WASHINGTON, D.C. – It has been interesting to see the mixed reactions of North Carolina’s Republican congressional delegation to President Donald Trump’s national emergency declaration regarding border security. After all, it is congress that has failed, time and again, to sufficiently fund border security.
Two members, Reps. Richard Hudson (NC-08) and Tedd Budd (NC-13) of that delegation are on opposite sides, with one joining the likes of Sen. Thom Tillis, and the other pointing out that Trump is merely pursuing a solution to a problem congress has failed to fix.
From the Salisbury Post:
“While members of Congress such as Rep. Ted Budd, R-13, say the declaration is within Trump’s powers as president, others such as Rep. Richard Hudson, R-8, and Sen. Thom Tillis, R-N.C., say they’re worried about the precedent it sets.
Budd, who was in town Tuesday to speak to the Salisbury Rotary Club about term limits for elected officials, told the Post the optimal way to provide border wall funding would be through Congress and that he supports the president’s declaration.
“Unfortunately, Congress did not deliver that in the 115th Congress, so I think it’s within his presidential powers,” Budd said. […]
Budd doesn’t support securing the border with only technology solutions such as drones or thermal cameras. A physical wall would be best, he said.
“The main concern is that it be effective,” Budd said. “I don’t care about the material as long as it’s durable and effective.” […]”
Hudson on the other hand is pushing back against the president’s emergency move in Tillis-like fashion.
“I worry it sets a precedent future Democrat presidents would abuse to achieve a radical agenda like the Green New Deal or to confiscate guns from law-abiding citizens,” Hudson said in an emailed statement. “While this process now plays out in the courts, I continue to ask the administration not to tap into already appropriated military construction funds that our troops and their families need at Fort Bragg.” […]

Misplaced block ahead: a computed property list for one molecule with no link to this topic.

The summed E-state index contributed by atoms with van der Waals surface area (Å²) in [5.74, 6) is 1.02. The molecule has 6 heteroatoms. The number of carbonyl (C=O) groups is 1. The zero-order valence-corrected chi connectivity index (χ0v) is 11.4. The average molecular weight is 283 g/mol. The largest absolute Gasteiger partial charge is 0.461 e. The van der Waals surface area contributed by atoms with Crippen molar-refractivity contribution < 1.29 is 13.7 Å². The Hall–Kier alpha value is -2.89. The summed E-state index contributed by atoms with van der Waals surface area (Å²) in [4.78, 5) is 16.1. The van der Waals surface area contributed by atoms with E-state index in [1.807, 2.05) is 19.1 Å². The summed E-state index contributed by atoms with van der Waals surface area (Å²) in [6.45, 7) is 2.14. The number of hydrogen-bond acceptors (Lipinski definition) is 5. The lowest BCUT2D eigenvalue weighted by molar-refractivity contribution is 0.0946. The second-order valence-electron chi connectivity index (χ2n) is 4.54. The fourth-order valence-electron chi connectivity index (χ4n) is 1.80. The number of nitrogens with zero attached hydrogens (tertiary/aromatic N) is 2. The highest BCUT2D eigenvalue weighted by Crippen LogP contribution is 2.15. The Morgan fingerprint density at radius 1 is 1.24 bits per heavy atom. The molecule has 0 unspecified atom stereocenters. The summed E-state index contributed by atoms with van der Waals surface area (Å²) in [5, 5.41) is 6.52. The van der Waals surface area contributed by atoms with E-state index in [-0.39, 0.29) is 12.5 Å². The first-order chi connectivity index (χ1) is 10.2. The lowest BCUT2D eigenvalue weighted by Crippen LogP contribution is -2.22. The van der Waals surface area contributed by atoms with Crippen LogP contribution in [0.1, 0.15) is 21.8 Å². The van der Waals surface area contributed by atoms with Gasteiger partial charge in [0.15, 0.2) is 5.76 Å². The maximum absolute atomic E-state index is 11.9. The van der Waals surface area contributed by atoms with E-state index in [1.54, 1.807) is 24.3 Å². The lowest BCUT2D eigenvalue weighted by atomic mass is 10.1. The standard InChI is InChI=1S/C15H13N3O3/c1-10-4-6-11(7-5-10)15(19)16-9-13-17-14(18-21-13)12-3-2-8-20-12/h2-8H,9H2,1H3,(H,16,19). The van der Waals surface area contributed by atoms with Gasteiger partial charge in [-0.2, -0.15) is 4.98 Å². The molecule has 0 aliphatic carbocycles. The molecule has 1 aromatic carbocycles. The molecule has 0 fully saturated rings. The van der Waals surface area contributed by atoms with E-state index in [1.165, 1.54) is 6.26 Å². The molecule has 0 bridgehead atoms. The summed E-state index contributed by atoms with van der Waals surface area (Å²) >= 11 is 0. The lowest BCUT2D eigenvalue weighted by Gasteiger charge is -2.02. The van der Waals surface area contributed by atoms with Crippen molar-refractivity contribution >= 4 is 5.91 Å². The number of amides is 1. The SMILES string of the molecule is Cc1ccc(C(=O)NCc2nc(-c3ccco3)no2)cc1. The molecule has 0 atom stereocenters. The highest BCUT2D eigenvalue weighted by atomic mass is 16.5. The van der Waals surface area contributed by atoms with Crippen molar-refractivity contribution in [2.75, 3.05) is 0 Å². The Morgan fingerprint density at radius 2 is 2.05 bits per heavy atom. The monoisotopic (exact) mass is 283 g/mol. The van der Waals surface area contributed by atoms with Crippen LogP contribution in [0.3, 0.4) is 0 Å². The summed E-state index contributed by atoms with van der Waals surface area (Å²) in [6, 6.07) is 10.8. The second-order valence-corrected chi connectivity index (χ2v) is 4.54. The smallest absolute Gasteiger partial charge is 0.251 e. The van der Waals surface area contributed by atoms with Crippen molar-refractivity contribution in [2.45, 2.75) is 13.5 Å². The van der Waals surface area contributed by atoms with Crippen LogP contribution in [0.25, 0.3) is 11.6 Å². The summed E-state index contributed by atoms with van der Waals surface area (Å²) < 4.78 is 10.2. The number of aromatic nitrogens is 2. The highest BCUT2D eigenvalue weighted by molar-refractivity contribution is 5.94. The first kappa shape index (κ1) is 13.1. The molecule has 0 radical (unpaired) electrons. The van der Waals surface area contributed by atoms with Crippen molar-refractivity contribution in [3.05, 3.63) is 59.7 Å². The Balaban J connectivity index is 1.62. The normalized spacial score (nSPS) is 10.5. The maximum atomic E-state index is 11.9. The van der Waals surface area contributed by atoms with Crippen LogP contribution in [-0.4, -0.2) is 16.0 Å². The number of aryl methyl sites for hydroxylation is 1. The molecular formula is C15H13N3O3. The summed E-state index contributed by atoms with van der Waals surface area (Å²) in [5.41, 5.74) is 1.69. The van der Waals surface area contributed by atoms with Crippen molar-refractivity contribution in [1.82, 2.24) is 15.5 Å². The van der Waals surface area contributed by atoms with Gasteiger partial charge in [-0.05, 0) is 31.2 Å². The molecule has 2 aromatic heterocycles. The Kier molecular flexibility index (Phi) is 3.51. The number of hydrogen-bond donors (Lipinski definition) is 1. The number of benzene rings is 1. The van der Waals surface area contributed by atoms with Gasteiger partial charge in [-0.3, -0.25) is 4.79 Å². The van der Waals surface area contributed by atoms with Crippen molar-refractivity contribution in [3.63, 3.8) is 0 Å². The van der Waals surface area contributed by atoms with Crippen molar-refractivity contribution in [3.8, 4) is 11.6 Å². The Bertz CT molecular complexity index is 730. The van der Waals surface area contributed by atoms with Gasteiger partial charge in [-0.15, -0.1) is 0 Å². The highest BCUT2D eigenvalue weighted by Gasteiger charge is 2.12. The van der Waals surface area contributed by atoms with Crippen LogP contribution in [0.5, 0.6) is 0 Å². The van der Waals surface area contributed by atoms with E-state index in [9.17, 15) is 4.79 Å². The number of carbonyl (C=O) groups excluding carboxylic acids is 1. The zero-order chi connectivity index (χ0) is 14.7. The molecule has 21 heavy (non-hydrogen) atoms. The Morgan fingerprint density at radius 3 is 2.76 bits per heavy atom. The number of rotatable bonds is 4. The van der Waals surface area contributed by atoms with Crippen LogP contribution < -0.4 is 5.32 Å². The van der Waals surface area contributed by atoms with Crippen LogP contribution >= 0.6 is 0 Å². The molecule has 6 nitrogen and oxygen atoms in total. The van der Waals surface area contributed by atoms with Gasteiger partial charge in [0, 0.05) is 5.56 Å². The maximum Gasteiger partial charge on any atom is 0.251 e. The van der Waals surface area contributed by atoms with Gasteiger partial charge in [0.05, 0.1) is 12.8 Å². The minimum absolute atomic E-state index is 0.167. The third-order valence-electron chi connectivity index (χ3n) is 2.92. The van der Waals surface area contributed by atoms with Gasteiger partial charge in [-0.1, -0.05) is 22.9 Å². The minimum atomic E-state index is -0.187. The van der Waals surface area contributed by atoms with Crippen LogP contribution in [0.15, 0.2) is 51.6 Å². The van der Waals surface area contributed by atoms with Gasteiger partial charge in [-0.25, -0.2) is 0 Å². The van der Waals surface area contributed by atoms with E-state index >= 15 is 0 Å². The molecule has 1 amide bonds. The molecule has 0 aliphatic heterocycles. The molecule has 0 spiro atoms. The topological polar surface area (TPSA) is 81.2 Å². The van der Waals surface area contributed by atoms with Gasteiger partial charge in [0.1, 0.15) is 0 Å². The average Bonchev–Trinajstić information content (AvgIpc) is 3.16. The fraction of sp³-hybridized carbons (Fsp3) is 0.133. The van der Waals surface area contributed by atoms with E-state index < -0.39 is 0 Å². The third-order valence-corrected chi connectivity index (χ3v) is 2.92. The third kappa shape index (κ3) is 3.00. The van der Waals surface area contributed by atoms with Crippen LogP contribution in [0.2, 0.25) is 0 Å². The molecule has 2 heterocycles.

Tillis and Hudson seemingly share the same view about how Trump’s decision might set a bad precedent.
“It wouldn’t provide enough funding to adequately secure our borders, it would likely get tied up in litigation, and most concerning is that it would create a new precedent that a left-wing president would undoubtedly utilize to implement their radical policy agenda while bypassing the authority of Congress,” Tillis said in a statement Friday.[…]”
We’ve highlighted previously that the argument of precedent setting by employing a constitutionally sanctioned executive power to enforce federal law and national security is misleading. ‘Precedent’ has already been set dozens of times by past presidents. The insane policies of the Left that those like Tillis and Hudson mention are in no way comparable to using emergency powers to enforce a national border.
Budd seems to understand this.
“That has been set as the argument to prevent him from doing it, but there have been 40 uses of it since the act was established by Congress,” Budd said. “It’s a power Congress gave to the president to call a national emergency. It’s not for something whimsical.”
As long as those politicians that subscribe to the thought process of Hudson and Tillis outnumber the more intellectually honest approach of Budd, we will continue to be plagued by a congress that does too little of it’s real job, and too much business-as-usual.